Saturday, 22 October 2011

What is happening in the House of Commons?

There has been a great deal of misleading information about the debate that is due to take place on Monday, October 24 [scroll down past the Questions to Main Business]. It will not be an EU debate and it will not be a debate to have a referendum. It will be a Backbench Motion, put down by Conservative MP David Nuttall and signed by a number of other MPs of various parties:

That this House calls upon the Government to introduce a Bill in the next session of Parliament to provide for the holding of a national referendum on whether the United Kingdom should

(a) remain a member of the European Union on the current terms;

(b) leave the European Union; or

(c) re-negotiate the terms of its membership in order to create a new relationship based on trade and co-operation.

The Motion, if passed, will signify to the Government that the House wants legislation in the next session of Parliament, which will not be opened till the spring as the Coalition Government decided not to have the traditional autumn State Opening, for the country to have a referendum. It is the only way there can be a referendum in the UK - through Parliamentary legislation.

From the above we can see that what is being proposed is not an IN/OUT referendum but a three-option one with the possibility (and, given what the campaign is likely to be, the probability) of people voting for the rather pointless but sensible sounding third option.

It is pointless because the terms of the UK's membership cannot be renegotiated without a major change in the treaties and that cannot happen except at an Inter-Governmental Conference (IGC) with the unanimous agreement of all the Member States both through their representatives at it and back home when the new treaty has to be ratified. If Britain wants to renegotiate the terms of her membership while staying in the EU the other Member States will want various conditions in return for agreeing to the new terms.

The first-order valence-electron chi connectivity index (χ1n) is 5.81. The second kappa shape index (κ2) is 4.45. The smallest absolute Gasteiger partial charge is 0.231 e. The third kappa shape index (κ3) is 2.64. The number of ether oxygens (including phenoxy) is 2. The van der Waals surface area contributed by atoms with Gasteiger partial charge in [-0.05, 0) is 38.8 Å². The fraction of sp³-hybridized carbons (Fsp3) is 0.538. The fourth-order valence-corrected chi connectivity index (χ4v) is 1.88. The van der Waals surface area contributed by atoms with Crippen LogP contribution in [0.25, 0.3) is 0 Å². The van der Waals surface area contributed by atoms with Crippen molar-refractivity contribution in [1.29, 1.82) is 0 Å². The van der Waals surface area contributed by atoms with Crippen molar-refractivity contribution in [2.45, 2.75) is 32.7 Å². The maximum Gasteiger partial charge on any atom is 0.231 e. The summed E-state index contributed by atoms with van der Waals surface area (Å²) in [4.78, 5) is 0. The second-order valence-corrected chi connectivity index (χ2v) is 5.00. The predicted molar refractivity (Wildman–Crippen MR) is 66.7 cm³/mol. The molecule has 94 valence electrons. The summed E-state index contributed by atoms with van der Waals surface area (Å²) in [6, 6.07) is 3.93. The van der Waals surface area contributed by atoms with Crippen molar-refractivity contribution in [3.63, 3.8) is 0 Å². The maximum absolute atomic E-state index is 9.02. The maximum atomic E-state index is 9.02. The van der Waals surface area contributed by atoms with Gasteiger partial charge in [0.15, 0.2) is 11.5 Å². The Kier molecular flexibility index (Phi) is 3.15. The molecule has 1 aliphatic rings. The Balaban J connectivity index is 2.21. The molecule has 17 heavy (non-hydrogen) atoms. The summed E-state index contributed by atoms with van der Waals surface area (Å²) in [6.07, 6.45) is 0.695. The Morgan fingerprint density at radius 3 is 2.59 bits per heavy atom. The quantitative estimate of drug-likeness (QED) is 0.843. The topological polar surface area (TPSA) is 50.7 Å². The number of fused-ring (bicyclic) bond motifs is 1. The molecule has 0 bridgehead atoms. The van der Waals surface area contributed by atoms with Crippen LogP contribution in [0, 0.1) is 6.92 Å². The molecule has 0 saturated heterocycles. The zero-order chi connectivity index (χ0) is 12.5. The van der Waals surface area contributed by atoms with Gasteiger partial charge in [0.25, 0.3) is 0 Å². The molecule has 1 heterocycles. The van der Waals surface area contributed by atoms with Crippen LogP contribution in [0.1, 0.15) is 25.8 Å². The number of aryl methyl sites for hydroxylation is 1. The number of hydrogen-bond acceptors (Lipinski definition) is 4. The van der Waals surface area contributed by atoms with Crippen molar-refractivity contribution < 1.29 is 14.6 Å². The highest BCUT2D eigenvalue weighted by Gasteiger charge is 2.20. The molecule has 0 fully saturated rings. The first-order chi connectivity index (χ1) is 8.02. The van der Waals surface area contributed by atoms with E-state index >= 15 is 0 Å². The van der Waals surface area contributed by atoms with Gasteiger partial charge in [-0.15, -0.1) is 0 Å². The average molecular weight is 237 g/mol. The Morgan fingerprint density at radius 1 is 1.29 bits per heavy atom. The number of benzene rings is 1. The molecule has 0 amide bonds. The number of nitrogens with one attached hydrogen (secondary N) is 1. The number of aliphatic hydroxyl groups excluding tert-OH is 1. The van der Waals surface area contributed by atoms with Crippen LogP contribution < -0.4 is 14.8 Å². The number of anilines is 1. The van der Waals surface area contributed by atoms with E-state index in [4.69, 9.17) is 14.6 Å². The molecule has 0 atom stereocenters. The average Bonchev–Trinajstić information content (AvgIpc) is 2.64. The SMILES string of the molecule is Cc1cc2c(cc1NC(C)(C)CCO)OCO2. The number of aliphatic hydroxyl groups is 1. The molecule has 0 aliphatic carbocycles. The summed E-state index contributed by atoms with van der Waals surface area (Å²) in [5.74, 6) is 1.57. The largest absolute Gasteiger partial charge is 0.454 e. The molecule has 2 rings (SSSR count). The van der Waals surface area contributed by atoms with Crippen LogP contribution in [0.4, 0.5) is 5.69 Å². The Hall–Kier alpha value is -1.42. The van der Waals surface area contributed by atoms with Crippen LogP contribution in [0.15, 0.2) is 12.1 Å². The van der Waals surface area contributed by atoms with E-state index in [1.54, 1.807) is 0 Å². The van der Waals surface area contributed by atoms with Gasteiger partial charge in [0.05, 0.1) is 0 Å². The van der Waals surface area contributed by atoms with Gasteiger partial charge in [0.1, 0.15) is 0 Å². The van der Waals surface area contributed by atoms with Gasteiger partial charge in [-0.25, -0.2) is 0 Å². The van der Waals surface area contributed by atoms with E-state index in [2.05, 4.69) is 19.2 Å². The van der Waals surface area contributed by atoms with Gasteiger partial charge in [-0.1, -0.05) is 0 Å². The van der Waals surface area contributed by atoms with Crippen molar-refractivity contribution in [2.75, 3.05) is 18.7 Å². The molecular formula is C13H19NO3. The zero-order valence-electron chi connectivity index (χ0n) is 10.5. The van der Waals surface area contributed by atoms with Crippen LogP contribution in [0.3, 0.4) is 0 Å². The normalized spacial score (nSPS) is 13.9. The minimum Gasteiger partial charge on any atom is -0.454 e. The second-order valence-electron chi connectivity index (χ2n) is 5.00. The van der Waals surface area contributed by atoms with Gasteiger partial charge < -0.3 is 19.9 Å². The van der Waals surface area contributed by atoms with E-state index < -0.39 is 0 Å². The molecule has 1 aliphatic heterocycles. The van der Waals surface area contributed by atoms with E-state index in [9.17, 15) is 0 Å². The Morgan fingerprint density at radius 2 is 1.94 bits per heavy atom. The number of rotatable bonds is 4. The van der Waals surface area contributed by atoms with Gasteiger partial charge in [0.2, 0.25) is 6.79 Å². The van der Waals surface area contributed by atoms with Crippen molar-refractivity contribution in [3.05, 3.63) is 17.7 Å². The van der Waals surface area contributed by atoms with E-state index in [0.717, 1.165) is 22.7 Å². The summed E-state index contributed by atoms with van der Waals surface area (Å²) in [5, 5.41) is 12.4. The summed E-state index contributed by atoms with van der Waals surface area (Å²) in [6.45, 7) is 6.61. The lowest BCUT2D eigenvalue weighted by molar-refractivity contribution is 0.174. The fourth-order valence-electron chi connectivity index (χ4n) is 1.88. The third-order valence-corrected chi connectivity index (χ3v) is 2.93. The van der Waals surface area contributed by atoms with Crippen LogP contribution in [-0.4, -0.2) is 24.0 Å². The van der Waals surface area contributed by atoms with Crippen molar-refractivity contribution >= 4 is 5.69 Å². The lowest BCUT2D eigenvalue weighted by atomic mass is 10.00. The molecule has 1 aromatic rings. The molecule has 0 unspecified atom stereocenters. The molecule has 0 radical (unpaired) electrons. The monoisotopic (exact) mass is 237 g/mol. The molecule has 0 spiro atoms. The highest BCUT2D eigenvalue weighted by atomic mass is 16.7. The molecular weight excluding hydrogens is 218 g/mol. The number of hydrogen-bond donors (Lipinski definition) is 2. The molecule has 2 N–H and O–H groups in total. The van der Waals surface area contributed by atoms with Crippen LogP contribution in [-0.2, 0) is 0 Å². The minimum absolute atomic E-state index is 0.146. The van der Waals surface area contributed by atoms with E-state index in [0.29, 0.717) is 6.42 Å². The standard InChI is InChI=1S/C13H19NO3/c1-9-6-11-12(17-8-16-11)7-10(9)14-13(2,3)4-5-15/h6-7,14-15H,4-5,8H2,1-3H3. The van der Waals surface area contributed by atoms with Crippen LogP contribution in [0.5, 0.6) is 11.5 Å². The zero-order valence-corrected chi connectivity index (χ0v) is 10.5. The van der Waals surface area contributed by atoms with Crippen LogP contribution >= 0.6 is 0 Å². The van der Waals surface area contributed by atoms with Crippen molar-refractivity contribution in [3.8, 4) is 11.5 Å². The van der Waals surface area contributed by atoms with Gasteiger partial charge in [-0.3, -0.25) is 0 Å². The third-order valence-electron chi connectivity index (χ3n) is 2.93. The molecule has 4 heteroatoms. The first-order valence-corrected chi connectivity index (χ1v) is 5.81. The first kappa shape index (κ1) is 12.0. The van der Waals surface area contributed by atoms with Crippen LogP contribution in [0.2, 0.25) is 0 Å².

There will be an extra complication. A number of amendments have been put down [listed below the main Motion] which aim to water down an already weak proposal. The debate is likely to take the whole afternoon and evening with, presumably, a division at around 10.

At present, all three main parties are supposed to issue a three-line whip to their MPs for them to vote against the Motion (though, possibly, in favour of some of the amendments). It is not clear how many MPs will defy that whip.

The Motion, even if it passes, is not binding and the Coalition Government can ignore it. That would probably be unwise: governments are not supposed to ignore the clearly expressed view of the House. But, as pointed out above, even if the House expresses that view, there will be no relevant legislation until well into next year with a possible referendum in a year's time.

How does this affect fishing and the disastrous Common Fisheries Policy? The hope is that even if details of all that is wrong with our membership of the EU are not aired in Monday's debate, they will be when and if the process of passing an EU Referendum Bill will take place. There will then be plenty of opportunity to point out that the CFP has been an absolute disaster and we need to come out of that. It will, undoubtedly be argued that we should negotiate the terms of our membership in order to reclaim control of our fishing waters. This blog has discussed the matter here and here.

It is even possible that the subject will be raised on Monday.


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